What Do You Want Out of Life?

What Do You Want Out of Life? December 21, 2020

Note: This is part three of a four-part series called Finding Our Mental Sweet Spot. To Read the entire series visit my Publications link.

In the opening post to this series, Finding Our Mental Sweet Spot, I suggested that if we want to acquire balance in our lives, we need to find our “mental sweet spot.” This requires developing the right mental perspective, which in turn produces a place of tranquility in our minds where we feel fulfilled and content no matter what our circumstances may be.

Meditating on the Oregon Coast. / Photo by author.

I originally intended to write only two posts on this subject, but once I got into it, I realized I wanted to explore the subject more. So, I decided to turn it into a small series which I should be able to finish up this coming week.

I can’t get no satisfaction

On a summer evening in Tucson 1978, I spent all night within sight of a ticket booth hoping to buy tickets for a Rolling Stones concert. The line was thirty feet wide and a hundred feet deep. When the booths opened at 10:00 a.m., the crowds rushed forward, and I was packed within whispering distance from a lot of strange looking people. Two hours later, I had inched forward only half the distance when a guy with a bullhorn announced that all the tickets had sold out.

I Can’t Get No satisfaction. That’s how I felt.

Ironically, this is the title of a popular Stones tune. Sixty years ago, the song expressed what a lot of people were thinking after they couldn’t get tickets to the hottest event of the year. And I hope at this point in time they have found the satisfaction in life they were seeking. – But perhaps some have not.

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Feeling dissatisfied seems to be our default state of mind. Overall, most people have to work really hard at staying happy. Because it doesn’t matter how much we have, how much we’ve accomplished, how many friends we have, or even if everything in life is going swimmingly. When it comes to achieving satisfaction all of these details matter very little. What really matters is finding that sweet spot to life; that state of inner peace where we have developed a balanced mental perspective that allows us to feel content and fulfilled no matter what our circumstances.

Achieving this balance is a challenge everyone must navigate from all over the world given their own set of unique circumstances. In a way it’s a journey, but more of a maturing, as we take life one-thought-at-a-time and learn more about ourselves; more about what we can do or accomplish in life; more about all the wonderful and tragic things happening in the world around us; and then somehow balance all of these factors in our minds where we can establish permanent contentment.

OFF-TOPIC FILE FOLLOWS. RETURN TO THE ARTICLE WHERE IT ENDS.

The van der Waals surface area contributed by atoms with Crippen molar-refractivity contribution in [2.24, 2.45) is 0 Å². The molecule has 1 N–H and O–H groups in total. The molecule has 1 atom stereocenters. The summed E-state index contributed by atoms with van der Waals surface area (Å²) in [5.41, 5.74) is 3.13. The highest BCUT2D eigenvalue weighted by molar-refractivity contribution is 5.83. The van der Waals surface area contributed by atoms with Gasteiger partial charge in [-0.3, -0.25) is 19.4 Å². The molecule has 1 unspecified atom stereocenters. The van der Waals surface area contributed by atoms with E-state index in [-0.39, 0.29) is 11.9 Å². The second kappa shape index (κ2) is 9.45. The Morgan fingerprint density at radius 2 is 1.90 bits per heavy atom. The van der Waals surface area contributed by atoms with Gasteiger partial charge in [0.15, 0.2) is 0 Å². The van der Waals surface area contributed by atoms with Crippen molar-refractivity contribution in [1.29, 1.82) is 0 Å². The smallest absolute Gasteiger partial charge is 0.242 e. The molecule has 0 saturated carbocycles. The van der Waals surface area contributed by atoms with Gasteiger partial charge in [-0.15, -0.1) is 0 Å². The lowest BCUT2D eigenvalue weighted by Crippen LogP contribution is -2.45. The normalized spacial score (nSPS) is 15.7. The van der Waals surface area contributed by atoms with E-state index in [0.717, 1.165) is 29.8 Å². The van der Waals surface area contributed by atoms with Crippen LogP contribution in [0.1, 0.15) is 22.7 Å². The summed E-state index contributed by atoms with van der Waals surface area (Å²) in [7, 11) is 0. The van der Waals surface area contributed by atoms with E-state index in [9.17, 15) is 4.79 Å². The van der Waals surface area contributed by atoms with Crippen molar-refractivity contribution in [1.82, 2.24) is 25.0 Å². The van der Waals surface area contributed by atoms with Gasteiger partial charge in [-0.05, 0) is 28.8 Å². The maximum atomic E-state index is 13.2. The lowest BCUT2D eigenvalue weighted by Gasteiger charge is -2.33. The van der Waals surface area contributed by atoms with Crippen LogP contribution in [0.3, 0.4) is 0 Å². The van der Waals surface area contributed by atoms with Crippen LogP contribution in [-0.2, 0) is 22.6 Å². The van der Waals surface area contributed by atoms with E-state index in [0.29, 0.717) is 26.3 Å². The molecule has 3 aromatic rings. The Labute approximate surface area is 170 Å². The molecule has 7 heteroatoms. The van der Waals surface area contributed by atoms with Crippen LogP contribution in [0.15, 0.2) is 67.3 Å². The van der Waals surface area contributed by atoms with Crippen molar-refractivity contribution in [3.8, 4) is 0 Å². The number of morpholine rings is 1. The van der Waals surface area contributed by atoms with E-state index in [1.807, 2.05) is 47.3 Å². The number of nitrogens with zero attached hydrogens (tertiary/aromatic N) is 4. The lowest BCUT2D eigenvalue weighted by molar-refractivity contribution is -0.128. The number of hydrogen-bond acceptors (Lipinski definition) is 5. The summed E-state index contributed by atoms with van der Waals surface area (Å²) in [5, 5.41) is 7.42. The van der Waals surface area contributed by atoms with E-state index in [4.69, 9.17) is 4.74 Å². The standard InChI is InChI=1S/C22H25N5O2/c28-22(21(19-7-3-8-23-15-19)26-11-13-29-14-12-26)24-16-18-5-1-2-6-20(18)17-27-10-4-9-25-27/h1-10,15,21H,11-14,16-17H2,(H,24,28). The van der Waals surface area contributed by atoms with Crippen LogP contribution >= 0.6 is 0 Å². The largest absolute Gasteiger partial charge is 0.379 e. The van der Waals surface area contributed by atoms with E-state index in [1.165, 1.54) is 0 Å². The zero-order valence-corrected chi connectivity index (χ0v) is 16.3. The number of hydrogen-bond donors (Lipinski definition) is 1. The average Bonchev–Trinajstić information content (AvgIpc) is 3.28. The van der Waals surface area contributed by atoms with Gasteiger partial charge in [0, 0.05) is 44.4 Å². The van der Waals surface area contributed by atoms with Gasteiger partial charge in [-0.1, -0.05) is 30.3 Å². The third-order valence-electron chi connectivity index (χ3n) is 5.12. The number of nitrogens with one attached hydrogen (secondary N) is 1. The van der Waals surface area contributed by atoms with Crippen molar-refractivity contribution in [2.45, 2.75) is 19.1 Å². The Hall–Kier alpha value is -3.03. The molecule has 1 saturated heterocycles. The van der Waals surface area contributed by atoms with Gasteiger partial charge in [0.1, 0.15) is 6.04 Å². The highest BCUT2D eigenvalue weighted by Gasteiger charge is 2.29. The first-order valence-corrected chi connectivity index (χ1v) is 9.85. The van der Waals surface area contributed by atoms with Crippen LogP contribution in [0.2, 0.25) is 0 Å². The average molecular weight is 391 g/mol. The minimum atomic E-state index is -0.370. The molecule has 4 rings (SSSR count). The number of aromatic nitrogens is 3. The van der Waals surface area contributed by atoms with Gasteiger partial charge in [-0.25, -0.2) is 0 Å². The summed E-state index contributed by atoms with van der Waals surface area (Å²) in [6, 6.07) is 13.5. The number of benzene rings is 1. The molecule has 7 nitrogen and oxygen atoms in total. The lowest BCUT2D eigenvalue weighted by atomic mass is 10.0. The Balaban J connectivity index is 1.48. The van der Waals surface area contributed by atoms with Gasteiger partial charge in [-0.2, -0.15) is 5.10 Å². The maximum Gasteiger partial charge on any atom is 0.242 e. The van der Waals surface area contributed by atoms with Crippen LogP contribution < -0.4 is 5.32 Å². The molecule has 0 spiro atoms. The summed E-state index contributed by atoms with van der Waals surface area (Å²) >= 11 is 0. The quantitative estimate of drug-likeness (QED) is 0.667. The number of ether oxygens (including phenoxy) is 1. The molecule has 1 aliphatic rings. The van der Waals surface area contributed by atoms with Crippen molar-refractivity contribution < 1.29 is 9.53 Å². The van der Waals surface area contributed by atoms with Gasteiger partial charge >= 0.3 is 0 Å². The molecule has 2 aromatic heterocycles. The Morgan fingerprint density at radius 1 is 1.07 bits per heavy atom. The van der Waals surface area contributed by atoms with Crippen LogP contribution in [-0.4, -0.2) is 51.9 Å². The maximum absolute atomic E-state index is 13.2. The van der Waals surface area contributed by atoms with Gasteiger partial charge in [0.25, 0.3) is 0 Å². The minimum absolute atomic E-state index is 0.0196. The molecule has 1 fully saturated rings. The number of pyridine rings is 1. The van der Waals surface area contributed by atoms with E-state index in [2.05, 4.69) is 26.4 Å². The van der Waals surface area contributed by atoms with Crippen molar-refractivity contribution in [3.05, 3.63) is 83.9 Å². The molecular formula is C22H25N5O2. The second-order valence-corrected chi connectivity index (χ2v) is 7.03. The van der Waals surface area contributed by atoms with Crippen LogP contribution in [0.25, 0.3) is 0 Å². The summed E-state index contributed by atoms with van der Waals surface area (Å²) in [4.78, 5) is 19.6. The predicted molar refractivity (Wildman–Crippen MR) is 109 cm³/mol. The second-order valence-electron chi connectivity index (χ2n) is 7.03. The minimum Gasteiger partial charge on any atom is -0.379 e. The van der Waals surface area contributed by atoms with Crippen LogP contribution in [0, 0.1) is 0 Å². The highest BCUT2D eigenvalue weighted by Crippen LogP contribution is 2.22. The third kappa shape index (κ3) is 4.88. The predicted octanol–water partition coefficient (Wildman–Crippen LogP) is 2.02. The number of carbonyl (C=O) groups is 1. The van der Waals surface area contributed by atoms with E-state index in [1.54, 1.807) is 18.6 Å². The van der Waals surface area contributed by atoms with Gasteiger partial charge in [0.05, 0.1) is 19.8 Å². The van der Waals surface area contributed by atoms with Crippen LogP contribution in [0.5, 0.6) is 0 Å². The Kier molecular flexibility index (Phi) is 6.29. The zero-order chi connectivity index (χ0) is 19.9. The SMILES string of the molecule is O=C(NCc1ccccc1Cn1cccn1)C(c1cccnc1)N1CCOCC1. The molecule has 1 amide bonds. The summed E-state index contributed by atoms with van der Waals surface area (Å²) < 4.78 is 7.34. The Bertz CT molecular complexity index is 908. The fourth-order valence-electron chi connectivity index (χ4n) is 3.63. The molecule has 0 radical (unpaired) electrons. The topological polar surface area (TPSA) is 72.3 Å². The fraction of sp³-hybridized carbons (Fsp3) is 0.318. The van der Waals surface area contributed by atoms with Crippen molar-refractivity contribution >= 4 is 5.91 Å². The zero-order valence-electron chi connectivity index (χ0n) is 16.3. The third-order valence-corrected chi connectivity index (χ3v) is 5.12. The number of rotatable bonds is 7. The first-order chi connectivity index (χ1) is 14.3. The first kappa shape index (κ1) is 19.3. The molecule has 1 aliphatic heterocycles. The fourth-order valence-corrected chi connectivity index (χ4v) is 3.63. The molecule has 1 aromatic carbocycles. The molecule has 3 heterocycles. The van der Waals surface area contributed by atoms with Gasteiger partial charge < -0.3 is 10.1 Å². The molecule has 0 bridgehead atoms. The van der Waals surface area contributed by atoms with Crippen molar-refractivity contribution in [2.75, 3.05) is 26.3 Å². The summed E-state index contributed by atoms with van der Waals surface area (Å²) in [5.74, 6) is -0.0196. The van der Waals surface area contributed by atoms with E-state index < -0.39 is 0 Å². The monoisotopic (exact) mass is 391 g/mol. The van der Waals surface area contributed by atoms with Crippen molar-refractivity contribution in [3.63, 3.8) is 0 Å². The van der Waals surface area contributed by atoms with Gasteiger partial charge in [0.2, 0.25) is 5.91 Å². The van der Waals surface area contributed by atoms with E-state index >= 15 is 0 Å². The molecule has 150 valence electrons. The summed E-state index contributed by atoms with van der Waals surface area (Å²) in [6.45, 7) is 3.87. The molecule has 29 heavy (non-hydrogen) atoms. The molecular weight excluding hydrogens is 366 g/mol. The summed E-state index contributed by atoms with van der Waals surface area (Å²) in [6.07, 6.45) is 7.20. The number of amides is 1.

3 essential questions

I don’t presume to know everything about this journey, especially because it’s so personal. The subject is also so complex. I think we can simplify the steps in this journey, however, by asking three simple questions. These questions will help to isolate the major areas in life which have the greatest impact on our ability to achieve our own state of equanimity.

They are:

  • What do you want out of life?
  • What are the factors that contribute or prevent you from getting what you want?
  • How do you achieve inner peace when life doesn’t work out like you wanted it to?

The first question helps us to recognize that finding balance is our responsibility. It is the most important goal we can set for ourselves. Asking the second question, helps us to get a handle on all of the factors in life that influence, impede, or contribute to attaining this goal. And the third question, helps us to understand the importance of developing the most appropriate perspectives or attitudes about life.

Today’s post is about discovering what we can learn about finding balance in our lives relative to our wants and needs. In a few days I want to follow up with a brief outline how religion, culture and a host of other factors affect our ability to achieve balance. And in my final post we’ll delve into the third question by exploring how to mentally achieve the serenity and balance we all seek, and how meditation can be useful in this pursuit.